N. K. Jemisin: The City We Became (AudiobookFormat, 2020, Hachette Book Group and Blackstone Publishing, Orbit) 4 stars

In Manhattan, a young grad student gets off the train and realizes he doesn't remember …

And What a City It Is!

5 stars

“The City We Became,” by N.K. Jemisin, reminds me a lot of Neil Gaiman’s works. Not necessarily in prose, but certainly in worldbuilding. The concept of Avatars of cities, the power of stories and belief, and using old myths to spin modern fantasies, all certainly do.

The characters are all very well done, with each having a very distinct personality and perspective, and by extension give an interesting view of New York according to the author - a place I have admittedly never been (drive-through doesn’t count, I think). They also bounce off each other in interesting, dramatic, sometimes charming and sometimes tragic ways. I find the dynamics fascinating when the Characters ARE the setting.

That was aided in how I read this book - the audiobook version - which was an absolutely fantastic experience. The reader was able to give each character a very distinct voice, mannerism, and accent, and the occasional and subtle use of music or sound effects were also perfect. Never so obvious as to take me out of the story - it didn’t suddenly turn into a radio play - but rather just enough to emphasize the effect of the scene.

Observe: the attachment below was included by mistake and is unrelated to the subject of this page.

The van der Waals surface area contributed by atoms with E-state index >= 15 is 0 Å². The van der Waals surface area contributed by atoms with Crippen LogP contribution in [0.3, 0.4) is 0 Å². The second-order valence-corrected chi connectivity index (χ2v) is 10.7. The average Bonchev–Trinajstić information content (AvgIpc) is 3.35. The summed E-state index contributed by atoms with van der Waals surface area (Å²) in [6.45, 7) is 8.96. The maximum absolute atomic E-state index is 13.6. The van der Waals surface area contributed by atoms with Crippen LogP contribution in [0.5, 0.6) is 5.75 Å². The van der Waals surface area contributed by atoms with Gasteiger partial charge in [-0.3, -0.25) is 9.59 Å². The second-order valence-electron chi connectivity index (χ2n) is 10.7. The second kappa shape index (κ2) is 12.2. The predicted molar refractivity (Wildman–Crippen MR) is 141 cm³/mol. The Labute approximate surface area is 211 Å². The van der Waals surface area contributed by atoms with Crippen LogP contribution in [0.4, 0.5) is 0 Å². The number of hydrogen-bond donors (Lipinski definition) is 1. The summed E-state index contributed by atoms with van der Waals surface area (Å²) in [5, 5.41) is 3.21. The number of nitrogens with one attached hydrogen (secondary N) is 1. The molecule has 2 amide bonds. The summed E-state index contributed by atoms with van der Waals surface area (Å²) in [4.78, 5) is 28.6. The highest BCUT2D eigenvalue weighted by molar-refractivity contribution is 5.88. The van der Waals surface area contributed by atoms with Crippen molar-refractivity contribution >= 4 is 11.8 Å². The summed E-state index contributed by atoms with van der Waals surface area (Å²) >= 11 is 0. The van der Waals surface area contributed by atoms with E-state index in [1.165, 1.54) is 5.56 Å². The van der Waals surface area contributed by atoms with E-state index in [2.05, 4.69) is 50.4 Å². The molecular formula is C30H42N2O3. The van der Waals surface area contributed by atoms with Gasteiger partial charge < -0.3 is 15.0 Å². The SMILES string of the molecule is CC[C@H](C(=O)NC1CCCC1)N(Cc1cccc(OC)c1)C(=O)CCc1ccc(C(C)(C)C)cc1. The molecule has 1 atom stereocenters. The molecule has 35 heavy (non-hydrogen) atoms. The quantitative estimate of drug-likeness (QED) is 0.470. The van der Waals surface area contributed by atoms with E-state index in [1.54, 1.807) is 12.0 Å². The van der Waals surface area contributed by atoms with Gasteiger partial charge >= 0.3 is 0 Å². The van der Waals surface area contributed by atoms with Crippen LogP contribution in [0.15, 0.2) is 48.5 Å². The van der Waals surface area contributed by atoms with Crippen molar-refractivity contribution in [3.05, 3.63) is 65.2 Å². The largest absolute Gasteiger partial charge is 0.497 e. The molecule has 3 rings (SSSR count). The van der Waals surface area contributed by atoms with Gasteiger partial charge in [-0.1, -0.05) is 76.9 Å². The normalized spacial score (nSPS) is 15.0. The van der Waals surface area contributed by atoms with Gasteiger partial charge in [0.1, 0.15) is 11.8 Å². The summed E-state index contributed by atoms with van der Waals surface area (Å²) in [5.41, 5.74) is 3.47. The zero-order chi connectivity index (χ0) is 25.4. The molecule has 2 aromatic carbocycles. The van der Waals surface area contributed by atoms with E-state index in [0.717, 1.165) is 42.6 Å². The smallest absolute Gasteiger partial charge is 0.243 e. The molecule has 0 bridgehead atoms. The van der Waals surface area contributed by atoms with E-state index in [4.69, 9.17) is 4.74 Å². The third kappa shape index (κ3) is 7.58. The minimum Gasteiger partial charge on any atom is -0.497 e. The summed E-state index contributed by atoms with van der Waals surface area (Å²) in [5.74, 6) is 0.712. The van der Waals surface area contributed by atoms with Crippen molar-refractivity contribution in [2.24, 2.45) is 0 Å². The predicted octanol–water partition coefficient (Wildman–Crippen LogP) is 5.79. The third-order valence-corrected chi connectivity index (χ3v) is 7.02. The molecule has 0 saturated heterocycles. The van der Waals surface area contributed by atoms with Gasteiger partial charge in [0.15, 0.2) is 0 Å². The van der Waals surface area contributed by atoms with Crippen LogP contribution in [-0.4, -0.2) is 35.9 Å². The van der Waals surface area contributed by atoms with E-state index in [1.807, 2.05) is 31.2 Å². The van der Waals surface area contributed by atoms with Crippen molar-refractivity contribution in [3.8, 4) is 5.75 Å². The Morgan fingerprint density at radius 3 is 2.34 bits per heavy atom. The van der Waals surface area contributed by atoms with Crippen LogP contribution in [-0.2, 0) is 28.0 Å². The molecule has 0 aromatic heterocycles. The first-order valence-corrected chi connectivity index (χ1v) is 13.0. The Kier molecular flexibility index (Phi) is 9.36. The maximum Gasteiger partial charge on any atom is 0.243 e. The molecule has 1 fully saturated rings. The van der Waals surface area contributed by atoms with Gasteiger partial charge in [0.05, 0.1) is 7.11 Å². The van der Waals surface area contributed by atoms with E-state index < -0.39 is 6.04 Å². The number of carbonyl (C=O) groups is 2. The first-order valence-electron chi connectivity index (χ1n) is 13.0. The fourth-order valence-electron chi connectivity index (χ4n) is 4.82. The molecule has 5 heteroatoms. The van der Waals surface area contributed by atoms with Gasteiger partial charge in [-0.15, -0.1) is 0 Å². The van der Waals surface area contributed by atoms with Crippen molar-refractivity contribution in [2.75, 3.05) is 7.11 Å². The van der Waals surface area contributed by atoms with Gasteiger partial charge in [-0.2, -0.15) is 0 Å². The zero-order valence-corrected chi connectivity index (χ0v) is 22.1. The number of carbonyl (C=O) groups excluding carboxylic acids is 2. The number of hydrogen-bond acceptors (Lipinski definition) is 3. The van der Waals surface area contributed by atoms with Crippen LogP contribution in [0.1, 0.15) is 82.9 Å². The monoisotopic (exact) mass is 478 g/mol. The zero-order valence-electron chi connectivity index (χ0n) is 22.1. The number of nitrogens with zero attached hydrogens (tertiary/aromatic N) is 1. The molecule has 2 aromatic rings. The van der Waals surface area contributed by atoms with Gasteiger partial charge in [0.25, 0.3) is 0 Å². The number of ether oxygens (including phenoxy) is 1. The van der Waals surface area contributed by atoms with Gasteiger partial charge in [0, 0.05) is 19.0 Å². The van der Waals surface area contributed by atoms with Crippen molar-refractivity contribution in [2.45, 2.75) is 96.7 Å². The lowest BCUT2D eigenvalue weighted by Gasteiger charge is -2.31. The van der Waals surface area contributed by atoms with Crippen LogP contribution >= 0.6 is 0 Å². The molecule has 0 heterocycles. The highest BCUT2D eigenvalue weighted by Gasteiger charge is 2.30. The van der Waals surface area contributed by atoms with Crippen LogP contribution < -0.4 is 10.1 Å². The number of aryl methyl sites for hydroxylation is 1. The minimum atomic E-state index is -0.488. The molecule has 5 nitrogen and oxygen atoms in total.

The plot is relatively straightforward, especially if you’re familiar with common sci-fi/fantasy concepts like multiverses, but it lays the groundwork for a thrilling and tense game of cat and mouse that kept me hooked the whole way through.

Also the messaging about misogyny, white supremacy, and the danger (and sometimes vulnerability) of those who embrace alienation and bigotry, are all on point, if perhaps a touch on the nose. I love how it also took Lovecraftian motifs and themes and turned them around to condemn the very ideology of people like Lovecraft. I love seeing that compelling mythos appropriated for good.

There isn’t any romance in the book, but it was still great to see queer representation, as well as BIPOC representation.

All together, I simply loved the book, and I highly recommend it. I can’t wait to start up the sequel!